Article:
What do poor project management and bad business decisions have in common? These mistakes often lead to less-than-ideal outcomes for new and veteran landscaping businesses.
Any mistake — regardless of size — can damage your business and professional reputation. If you’re competing for projects in a busy market, fumbling a project or quote might encourage customers to seek a second opinion. However, a significant mistake, such as one that results in injury or death, can put a landscaping company out of business due to heavy fines and legal repercussions from regulatory agencies.
Below are some of the most common landscaping business mistakes. Protect your business from costly blunders by learning how to avoid them.
Know Your Scope of Work
Planning is an essential tool in any landscaper’s kit. Beginning a project without proper understanding and appreciation of the scope of work can open your business to costly mistakes and a damaged reputation.
Most cost overruns result from underestimating the labor and materials required to complete the project. Failing to account for delivery costs, fees associated with renting heavy equipment and even the skills necessary to complete the project can take a big bite out of your profits.
Instead of operating on assumptions, use a methodological approach when planning projects. Work slowly and itemize each phase, taking care to record any time and material needs. Making an effort to properly account for the project scope will give you a solid foundation for your cost projections.
You don’t have to go it alone, either. Ask members of your staff who have relevant project experience — calling in a plumber to review plans for an automated irrigation system, for instance — and trusted partners to weigh in on your estimations. A second pair of eyes can uncover mistakes or professional concerns before they become significant issues.
Accounting for project needs and requirements can make or break your business. When professional landscapers take on a project of any size, they commit to delivering the final result on time and within budget.
Don’t Flub Your Financials
Every business relies on sound financials. Working out operation costs and making informed financial decisions can be why your landscaping company lasts many seasons — or even generations.
Let’s take a look at one of the most common financial pitfalls for new landscaping businesses: tying up funds in large purchases.
Starting your company with a top-of-the-line fleet of branded trucks, trailers and heavy machinery might make you feel like a million bucks. Still, it can leave your business in a very precarious financial position.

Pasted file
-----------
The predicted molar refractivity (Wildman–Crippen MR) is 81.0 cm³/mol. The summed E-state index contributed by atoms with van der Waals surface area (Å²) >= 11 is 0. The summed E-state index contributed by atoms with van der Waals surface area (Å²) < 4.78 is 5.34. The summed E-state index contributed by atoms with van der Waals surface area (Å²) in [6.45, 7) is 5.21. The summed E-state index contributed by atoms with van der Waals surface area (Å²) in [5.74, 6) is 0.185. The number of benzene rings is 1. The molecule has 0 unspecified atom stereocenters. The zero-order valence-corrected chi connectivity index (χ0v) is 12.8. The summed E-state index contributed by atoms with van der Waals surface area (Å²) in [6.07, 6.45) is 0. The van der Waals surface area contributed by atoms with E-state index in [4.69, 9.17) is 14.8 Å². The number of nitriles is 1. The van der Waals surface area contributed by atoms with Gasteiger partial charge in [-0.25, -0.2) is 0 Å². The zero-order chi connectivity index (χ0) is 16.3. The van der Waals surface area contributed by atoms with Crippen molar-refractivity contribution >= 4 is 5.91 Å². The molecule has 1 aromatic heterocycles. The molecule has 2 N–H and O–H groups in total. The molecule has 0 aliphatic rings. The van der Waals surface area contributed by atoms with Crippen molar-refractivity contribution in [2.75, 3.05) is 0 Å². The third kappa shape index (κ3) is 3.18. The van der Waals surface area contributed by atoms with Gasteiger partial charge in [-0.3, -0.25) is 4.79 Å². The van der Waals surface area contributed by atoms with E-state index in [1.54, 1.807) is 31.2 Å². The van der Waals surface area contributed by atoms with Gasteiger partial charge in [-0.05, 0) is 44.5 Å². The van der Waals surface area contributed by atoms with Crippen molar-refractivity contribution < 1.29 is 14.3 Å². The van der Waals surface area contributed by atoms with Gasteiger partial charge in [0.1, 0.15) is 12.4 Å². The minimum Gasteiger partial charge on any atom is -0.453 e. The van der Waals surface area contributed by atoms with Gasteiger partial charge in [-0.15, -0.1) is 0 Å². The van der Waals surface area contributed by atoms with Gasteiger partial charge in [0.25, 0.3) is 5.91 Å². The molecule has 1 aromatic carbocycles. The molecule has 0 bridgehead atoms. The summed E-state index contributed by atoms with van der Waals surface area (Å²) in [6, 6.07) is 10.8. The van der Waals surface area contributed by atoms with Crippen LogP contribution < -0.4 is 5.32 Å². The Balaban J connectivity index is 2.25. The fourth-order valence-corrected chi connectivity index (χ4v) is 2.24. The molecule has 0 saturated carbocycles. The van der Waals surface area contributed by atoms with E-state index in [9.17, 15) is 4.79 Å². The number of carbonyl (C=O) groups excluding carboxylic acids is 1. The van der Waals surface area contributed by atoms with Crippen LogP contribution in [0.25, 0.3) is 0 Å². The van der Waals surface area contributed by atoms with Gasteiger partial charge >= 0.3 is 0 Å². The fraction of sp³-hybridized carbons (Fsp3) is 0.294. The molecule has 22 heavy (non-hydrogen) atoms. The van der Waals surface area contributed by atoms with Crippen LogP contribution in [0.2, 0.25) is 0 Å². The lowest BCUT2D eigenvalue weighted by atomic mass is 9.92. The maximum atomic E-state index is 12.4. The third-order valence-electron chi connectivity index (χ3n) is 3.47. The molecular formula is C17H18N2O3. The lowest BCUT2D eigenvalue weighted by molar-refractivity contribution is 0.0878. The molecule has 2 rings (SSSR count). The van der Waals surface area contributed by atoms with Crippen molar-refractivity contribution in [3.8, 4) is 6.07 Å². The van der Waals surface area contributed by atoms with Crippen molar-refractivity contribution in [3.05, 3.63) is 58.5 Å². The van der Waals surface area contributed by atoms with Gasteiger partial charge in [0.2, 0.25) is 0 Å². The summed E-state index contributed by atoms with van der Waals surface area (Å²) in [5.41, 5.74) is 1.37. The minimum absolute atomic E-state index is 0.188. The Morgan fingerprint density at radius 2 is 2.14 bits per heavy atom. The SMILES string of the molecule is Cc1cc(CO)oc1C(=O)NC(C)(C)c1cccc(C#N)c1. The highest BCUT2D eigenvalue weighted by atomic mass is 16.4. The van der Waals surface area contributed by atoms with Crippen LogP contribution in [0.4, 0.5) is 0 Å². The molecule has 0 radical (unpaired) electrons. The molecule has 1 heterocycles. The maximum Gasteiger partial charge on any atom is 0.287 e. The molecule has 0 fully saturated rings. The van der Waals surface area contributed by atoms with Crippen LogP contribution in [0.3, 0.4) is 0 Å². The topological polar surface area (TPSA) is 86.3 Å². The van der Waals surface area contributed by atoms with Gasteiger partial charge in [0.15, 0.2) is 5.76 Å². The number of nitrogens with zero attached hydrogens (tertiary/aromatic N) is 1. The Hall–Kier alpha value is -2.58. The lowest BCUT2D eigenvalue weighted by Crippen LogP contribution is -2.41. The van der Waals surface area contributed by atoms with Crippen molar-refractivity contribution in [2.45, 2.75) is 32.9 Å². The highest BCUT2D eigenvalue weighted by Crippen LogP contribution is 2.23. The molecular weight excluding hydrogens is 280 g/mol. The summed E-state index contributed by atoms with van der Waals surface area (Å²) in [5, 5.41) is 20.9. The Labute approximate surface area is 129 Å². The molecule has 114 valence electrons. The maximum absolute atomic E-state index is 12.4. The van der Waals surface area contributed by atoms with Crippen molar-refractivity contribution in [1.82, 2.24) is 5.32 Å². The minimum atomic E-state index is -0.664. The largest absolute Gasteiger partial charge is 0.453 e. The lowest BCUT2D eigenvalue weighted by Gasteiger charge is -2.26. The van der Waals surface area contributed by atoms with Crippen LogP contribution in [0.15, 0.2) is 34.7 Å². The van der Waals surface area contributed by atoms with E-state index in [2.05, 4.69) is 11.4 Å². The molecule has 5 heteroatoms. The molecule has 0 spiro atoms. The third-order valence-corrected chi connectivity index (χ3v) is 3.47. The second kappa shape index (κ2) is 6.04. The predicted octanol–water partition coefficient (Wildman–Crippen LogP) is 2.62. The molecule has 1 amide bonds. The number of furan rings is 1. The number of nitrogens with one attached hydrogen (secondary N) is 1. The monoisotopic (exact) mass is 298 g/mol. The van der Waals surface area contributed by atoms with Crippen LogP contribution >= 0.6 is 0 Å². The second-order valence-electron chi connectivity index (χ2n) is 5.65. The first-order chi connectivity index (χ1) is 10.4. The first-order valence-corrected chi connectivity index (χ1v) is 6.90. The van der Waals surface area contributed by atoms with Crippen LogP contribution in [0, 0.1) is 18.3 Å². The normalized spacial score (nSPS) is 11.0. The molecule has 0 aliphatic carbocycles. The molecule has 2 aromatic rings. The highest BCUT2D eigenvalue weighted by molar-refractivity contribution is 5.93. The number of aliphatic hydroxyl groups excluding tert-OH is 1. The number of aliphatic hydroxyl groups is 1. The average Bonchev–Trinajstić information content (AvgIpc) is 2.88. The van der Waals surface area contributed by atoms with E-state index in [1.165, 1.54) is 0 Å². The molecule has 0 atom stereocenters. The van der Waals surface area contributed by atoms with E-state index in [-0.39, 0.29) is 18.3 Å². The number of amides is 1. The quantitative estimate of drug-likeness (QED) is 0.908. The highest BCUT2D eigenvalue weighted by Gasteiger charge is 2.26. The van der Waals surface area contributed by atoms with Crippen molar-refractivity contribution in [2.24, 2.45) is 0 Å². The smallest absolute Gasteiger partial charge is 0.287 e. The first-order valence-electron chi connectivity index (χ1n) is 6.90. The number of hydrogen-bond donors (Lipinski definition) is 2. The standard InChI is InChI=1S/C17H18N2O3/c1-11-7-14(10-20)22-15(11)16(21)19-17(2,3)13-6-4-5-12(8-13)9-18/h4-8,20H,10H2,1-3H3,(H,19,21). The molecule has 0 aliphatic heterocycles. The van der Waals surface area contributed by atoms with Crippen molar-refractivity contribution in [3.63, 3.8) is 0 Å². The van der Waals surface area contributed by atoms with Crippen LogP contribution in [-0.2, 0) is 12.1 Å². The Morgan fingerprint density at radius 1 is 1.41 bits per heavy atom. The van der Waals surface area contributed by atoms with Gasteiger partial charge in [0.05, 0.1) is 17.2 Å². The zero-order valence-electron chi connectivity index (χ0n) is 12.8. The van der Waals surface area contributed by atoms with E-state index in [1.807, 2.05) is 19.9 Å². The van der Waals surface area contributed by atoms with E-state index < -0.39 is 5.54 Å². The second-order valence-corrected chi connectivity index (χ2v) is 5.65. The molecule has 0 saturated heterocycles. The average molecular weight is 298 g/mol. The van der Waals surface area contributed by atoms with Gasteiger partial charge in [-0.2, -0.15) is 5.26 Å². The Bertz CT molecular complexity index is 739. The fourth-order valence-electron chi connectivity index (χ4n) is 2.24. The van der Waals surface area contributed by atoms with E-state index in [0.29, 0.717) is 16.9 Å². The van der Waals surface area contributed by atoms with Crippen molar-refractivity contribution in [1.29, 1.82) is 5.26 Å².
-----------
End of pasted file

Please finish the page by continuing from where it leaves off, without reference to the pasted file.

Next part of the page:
Small-to-medium hand tools, like shovels, chainsaws and power washers, can be purchased for a reasonable cost and reliably used year over year. But even heavily financed purchases, like specialty equipment and big-ticket items, can cost your business tens of thousands of dollars.
Before purchasing an expensive piece of equipment, ask yourself if you have the workload necessary to support its continued use. Have you accounted for its year-over-year maintenance and operation costs?
Renting heavy equipment instead of purchasing it outright is a cost-effective, safe option that can help you build long-lasting professional relationships with rental equipment providers in your area.
Plan for Seasonal Demand
Many industries experience seasonal surges in demand. For landscaping companies, not properly accounting for that demand can leave you without critical equipment — resulting in costly downtime and completion delays.
If you spend the fall and winter scheduling your jobs for the upcoming season, share your equipment needs with your trusted rental provider ahead of time. Waiting until the day or even week your project starts will lead to headaches for you, your employees and your customers.
Equipment providers experience heavy seasonal demand, leading to inventory gaps. You won’t be the only landscape company needing a skid steer or mini excavator, especially if you’re doing business in a high-competition area.
Reserving equipment ahead of time proves your company can be a conscientious partner and builds positive, long-lasting business relationships. They’ll appreciate your foresight, as it allows them to operate more efficiently.
Landscape businesses that proactively tackle the busy season’s needs will perform jobs efficiently without any workflow hiccups caused by missing equipment.
Take Safety Seriously
As the owner of a landscaping business, you must take safety seriously. Safety isn’t a suggestion. It’s a baseline requirement of modern companies.
Professional landscaping companies with a strong safety culture usually report fewer incidents of injury or damage overall.
Meanwhile, lax workplace safety protocols can expose your company to dangerous — and sometimes fatal — mistakes. One serious accident resulting in disability or death can permanently put a company out of business.
Before a work crew steps foot on a client’s lawn, your company should already have a comprehensive safety plan and training in place. Ensure it complies with all necessary health and safety regulations, including those mandated by the Occupational Safety and Health Administration (OSHA). Failure to do so could subject your business to fines and legal repercussions.
Resources like OSHA can help you determine what personal protection equipment (PPE), such as high-visibility clothing, helmets and protective equipment, your business needs. When purchasing PPE, account for any project-specific safety considerations. If your company ventures into tree cutting, invest in fall arrest systems and safety training for arborists.
Workplace safety extends beyond your company’s equipment and employees. Carefully assess any rental equipment suppliers and contractors before engaging their services. Safety is the earmark of a professional, and the companies you work with should reflect your professional standards.